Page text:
I have a really good outlook for Used Equipment in 2019. It won’t be because of On-Farm Income or Record Commodity Prices. It will come from the age of equipment on the Farm. The age of equipment is the oldest is has been in the last 5 years. From 2009-2013 New Machinery was produced in record numbers. Every year was the “Best Year Ever” and used inventories reflected the sale of new. The market was flooded with 1-2 year old trades. This was caused by record On-Farm Income which cause the One-Year-Roll Cycle. The same thing is happening today. The market has a good supply of 1-2 old machines and a good supply of 7 plus year old machines. The issue is the space between.
I am a firm believer in the importance of not only understanding the washout cycle but where each segment and machine is at in the washout. This is the simplest and most effect way to measure projected days in inventory, Inventory Turn, and overall health of Used Equipment Inventories. One common theme I see with Used Equipment Inventories is the measurement of health is too often reflected in the total dollars divided by the number of locations and Used Equipment Turn. Please don’t read this and think I don’t deem these to measurement unimportant because I don’t. The only way for the wash out cycle to work is inventories have to have a steady supply of equipment throughout the portfolio.
In order to have inventory turn be fluid, there can’t be holes in pricing or year segments. For example, if there are no 1-2 year old machines in inventory there won’t be any 3-7 year old machines either. Simply because there are no 1-2 year old machines for the 3-7 year old owner to trade for. In this situation, more than likely the older than 7 year old equipment has become stagnate and aged because, these owners are looking for 4-7 year old equipment trade there older equipment on.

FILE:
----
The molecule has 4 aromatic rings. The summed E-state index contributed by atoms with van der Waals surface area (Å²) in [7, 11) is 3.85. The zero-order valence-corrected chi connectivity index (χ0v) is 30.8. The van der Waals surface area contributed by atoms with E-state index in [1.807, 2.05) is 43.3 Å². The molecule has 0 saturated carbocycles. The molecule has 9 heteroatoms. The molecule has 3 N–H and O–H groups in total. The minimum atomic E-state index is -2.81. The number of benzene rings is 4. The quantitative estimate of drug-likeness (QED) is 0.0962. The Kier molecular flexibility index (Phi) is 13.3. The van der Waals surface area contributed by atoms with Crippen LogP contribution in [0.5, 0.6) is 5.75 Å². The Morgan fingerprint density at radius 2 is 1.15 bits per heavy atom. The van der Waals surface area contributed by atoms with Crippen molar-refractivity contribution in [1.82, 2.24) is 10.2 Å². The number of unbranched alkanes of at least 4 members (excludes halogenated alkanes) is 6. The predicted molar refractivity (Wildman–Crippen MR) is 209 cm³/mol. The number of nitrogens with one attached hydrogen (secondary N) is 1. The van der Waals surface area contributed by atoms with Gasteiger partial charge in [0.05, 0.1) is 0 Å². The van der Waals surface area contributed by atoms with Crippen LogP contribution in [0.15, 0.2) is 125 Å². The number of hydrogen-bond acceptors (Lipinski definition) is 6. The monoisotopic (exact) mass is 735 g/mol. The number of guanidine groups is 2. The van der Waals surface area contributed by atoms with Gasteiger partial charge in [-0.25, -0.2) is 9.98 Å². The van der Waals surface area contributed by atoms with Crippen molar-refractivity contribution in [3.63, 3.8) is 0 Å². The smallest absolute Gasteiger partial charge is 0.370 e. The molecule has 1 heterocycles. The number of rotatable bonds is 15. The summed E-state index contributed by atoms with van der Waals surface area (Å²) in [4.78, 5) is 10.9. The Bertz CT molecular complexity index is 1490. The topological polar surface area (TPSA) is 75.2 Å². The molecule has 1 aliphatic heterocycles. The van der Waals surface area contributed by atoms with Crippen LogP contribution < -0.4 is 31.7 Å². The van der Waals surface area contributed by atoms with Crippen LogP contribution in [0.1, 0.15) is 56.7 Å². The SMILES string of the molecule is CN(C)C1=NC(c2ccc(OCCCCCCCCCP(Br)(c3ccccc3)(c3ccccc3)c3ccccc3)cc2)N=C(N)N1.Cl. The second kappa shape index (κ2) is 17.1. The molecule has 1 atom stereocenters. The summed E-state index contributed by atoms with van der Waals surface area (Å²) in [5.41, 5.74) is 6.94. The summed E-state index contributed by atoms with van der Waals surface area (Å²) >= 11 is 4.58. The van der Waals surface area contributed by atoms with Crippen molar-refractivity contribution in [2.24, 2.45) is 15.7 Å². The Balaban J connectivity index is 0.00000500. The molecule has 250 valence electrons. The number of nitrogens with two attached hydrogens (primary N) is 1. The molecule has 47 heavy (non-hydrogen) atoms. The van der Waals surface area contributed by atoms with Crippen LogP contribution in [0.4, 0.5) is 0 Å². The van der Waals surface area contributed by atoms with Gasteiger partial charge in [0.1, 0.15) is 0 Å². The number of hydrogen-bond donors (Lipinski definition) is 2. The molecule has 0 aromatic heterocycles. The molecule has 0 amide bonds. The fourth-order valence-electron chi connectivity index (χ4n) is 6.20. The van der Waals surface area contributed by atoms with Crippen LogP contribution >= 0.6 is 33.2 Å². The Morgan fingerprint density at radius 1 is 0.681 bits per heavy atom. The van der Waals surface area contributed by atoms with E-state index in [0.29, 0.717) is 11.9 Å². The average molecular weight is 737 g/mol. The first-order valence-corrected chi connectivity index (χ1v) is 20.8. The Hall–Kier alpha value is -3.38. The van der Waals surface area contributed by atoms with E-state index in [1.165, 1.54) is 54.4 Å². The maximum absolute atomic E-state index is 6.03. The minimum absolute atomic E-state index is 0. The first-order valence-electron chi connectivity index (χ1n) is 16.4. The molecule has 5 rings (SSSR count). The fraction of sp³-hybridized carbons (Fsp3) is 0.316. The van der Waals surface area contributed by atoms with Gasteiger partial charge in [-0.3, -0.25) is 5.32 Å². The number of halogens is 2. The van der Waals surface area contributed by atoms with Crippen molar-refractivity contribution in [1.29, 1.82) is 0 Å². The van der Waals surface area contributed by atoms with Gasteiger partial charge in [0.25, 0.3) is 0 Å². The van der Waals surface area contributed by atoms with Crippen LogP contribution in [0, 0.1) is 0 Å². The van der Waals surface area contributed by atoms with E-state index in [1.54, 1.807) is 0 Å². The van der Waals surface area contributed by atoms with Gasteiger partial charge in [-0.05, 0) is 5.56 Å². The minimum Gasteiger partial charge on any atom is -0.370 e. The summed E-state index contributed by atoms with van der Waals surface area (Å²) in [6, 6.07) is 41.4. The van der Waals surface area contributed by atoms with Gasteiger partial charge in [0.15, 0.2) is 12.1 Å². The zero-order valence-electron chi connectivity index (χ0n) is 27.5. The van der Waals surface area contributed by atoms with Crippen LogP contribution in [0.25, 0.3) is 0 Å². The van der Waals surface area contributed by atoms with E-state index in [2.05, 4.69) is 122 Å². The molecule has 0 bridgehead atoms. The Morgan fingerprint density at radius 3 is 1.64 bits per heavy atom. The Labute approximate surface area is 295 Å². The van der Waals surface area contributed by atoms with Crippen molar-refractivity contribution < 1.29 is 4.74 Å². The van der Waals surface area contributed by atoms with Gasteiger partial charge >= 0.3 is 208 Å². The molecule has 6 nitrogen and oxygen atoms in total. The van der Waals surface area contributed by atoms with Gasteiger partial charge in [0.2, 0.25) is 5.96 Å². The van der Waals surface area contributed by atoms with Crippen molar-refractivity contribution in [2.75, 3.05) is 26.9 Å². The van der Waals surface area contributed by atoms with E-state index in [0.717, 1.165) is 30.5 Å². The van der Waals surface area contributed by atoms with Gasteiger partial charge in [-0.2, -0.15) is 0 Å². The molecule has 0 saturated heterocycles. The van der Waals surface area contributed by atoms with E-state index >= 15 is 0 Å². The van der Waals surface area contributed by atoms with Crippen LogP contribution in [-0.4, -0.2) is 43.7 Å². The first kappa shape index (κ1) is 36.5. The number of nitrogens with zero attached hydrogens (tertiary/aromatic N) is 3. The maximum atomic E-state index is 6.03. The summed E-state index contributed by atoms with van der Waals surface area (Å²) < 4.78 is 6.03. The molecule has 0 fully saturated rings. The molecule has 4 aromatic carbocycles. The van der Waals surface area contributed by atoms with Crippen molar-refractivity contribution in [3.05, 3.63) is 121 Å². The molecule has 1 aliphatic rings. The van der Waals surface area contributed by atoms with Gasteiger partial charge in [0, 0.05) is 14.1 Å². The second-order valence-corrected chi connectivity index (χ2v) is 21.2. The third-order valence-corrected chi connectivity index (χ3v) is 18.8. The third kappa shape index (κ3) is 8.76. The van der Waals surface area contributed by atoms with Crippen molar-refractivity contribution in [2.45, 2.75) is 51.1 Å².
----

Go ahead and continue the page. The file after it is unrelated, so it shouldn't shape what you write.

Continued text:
A trend is developing that could have the same impact. The 1-2 year old segment is showing a buildup of equipment. More New Equipment has been sold over the past two years than the previous three years. This is great but does come with some repercussions. The issue is the age of the equipment being traded in. What I see is more 5-7 plus year old equipment getting traded with high hours for its age. The lack of 3-5 year equipment with moderate hours will cause a problem in Dealer’s Used Equipment Inventories. The bigger issue is, where is the 3-5 year old equipment, with moderate hours, going to come from?
There weren’t enough of these models produced new to fill the void. The 2012-2014 model equipment will continue to be an issue not only in population size but number of hours as well. If this trend continues there could be a similar issue seen in 2009 – 2011. It won’t be cause by record On-Farm Income rather, not enough of the right used equipment in the supply chain. I am not saying there won’t be equipment to trade because that is not the case. I fear there will be a limited supply of equipment in the middle, 3-5 years old, to complete the washout effectively an timely.
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